How to Create Transformations with CSS 3
CSS 3 lets you create many cool effects on your website for displaying on the iPhone and iPad. The CSS 3 transform properties enable you to transform an element to create effects in 2D and 3D. You can specify a list of transformations to change multiple aspects of an element. If multiple options are specified, each is applied in the order listed.
Transformation options include the ones described in this list:
scale — Changes the height and width of an element. You can specify two numbers to define a different scale for width and height. However, this element is generally used with only one number to scale an element proportionately. The first of the following examples transforms the element to scale to half its size, and the second transforms the element to half as wide and twice as tall:
-webkit-transform: scale(0.5); -webkit-transform: scale(2, 0.5);
translate — Use this property to translate, or move, an element from position A to position B equally along the x and y axes. You can also use translateX and translateY to move elements along only one axis at a time. For example, this code causes an element to move 150 pixels from the left and 150 from the top:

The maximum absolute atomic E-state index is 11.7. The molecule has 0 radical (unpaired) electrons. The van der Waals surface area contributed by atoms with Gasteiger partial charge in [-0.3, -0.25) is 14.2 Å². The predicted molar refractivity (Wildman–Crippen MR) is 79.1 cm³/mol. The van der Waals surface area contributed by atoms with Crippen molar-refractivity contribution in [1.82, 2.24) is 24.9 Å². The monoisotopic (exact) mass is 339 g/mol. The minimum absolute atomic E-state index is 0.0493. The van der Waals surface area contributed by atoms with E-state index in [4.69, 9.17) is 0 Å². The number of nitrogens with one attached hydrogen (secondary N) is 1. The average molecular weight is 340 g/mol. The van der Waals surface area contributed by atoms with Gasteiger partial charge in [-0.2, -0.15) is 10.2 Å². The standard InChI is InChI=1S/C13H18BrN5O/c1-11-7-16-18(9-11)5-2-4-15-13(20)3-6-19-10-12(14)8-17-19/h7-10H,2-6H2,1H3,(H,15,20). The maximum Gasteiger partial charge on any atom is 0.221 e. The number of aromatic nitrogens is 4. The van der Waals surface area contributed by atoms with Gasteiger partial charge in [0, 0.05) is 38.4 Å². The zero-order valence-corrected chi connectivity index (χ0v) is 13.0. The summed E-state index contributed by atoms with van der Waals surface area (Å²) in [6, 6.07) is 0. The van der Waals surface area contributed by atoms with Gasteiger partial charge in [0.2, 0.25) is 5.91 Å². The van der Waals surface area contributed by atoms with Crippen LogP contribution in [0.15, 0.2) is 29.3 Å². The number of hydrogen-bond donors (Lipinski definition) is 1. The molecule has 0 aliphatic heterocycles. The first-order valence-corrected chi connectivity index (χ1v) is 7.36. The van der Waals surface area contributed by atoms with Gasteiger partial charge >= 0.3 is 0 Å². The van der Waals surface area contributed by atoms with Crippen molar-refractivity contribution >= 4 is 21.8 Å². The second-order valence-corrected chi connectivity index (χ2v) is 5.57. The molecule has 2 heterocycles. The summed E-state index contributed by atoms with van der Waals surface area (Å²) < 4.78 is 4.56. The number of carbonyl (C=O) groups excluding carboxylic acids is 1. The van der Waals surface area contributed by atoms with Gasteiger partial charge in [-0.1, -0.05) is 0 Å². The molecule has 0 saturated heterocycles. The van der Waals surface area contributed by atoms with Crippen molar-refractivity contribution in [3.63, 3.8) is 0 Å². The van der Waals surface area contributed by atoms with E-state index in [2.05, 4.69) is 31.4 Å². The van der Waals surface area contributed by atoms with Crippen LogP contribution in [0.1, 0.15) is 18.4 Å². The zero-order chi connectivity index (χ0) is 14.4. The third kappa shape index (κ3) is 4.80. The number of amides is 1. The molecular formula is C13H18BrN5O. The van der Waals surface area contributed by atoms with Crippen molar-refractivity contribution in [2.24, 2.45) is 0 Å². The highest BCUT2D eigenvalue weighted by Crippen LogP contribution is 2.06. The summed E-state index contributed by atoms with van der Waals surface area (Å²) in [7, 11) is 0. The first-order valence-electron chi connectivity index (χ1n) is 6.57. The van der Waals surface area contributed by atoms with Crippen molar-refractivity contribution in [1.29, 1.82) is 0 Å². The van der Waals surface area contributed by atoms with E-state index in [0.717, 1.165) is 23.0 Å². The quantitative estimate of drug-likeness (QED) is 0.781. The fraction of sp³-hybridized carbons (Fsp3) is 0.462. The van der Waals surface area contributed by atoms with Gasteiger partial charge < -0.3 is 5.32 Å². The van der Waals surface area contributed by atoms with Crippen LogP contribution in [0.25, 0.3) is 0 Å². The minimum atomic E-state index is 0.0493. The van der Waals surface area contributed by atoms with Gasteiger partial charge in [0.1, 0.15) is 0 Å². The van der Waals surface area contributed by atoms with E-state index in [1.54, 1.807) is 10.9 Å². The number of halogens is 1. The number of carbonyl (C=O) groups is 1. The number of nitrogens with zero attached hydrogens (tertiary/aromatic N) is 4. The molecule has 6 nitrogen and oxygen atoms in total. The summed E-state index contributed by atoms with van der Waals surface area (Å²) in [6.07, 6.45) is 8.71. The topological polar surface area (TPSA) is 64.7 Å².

-webkit-transform: translate(150px, -150px);
skew — Use this property to skew, or change the position of an element based on a specified value that skews an element on the x and y axes. For example, this could skew an element 20 degrees on the x axis:
-webkit-transform: skew(15deg, 4deg);
rotate — Use this property to rotate, or change the position of an element based on a specified value that controls the angle of rotation. For example, the first example in this code rotates an element 5 degrees to the right, the second one rotates the element –5 (negative 5) degrees.
As you can see in the figure, it causes the photos on the right and left in this design to angle away from the center image:
-webkit-transform: rotate (5deg); -webkit-transform: rotate (-5deg);
In the SCUBA site example shown in this figure, notice that the two outside images rotate to the left and right, respectively, using the CSS Rotate feature — but only on Safari, Firefox, and Chrome. Visit this page with IE and the boxes are all in a straight line, but they don’t look bad that way, so there’s no harm done.
Also notice that there’s an image tucked into the bottom of the design so that when you turn the iPad/iPhone from landscape to portrait view, content fills the entire screen.